Oh Eun-jeong, 26, defected from Kyongsong, North Korea in 2009:
My dad was a sailor, and he had alcohol problems, but still, I had a happy childhood.
In North Korea, I had read only one novel, which I’d borrowed from a neighbor. It was all torn and there were pages missing, but it was all I had. Years later, then in college in South Korea, I discovered a wonderful Korean literature professor whose way of teaching was very emotional, and I ended up taking three classes with him. The whole time, I was writing down little notes in my phone. I didn’t even know that the notes I was writing were poetry. I was just scribbling spontaneously.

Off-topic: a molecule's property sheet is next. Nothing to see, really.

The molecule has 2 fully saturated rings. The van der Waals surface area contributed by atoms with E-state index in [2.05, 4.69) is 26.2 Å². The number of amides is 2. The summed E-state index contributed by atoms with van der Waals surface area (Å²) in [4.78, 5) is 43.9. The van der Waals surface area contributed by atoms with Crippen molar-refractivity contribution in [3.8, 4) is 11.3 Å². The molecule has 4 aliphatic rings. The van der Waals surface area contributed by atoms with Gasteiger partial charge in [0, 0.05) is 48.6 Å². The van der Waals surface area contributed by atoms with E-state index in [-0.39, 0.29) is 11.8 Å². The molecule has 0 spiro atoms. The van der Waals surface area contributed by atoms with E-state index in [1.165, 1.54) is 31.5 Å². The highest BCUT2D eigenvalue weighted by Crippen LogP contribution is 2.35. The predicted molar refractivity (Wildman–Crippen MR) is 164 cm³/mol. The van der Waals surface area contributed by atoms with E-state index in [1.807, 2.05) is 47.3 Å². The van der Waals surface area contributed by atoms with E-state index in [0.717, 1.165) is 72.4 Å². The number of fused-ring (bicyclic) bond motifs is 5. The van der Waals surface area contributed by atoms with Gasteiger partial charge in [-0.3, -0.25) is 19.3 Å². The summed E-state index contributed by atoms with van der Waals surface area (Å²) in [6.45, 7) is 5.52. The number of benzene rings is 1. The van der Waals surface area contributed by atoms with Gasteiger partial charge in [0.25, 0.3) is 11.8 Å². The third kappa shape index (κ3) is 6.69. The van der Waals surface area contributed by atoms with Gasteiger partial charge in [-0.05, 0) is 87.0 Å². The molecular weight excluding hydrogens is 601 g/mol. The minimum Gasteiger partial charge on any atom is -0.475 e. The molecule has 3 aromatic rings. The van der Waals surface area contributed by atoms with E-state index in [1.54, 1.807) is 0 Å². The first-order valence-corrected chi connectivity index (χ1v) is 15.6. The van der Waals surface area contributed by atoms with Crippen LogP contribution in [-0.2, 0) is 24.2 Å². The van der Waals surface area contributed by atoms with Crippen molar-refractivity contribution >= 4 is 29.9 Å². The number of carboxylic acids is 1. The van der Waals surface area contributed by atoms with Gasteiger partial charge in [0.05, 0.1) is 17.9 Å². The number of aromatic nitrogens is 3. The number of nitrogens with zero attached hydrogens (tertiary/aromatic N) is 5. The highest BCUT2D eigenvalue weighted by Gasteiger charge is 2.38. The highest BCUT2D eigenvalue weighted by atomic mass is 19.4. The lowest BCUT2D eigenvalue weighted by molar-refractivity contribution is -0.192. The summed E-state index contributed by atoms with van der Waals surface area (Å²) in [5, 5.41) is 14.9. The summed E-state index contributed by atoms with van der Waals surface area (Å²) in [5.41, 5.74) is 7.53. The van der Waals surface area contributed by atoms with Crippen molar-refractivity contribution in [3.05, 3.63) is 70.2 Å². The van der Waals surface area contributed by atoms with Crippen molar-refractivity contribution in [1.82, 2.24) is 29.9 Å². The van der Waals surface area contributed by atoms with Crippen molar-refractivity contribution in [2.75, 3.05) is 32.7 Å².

“Even though there is oppression, there were also moments of happiness,
and I don’t have to deny those times.”
The biggest motivation for me behind writing poetry was missing my sister so much. I was so full of hurt, I was overflowing with hurt, and I had to let it out onto the page. It was a whole new world to me. I felt like each cell in my body was coming to life.
My first book came out in 2015. It’s called “Calling Home.” I was invited onto a TV channel, and I gave poetry readings. That’s how I was selected as a rising poet, and I was asked to contribute to another collection.
A lot of my works are related to North Korea. I have such fond memories of there. Even though there is oppression, there were also moments of happiness, and I don’t have to deny those times. People are hungry and life is hard, but the essence of humanity is the same.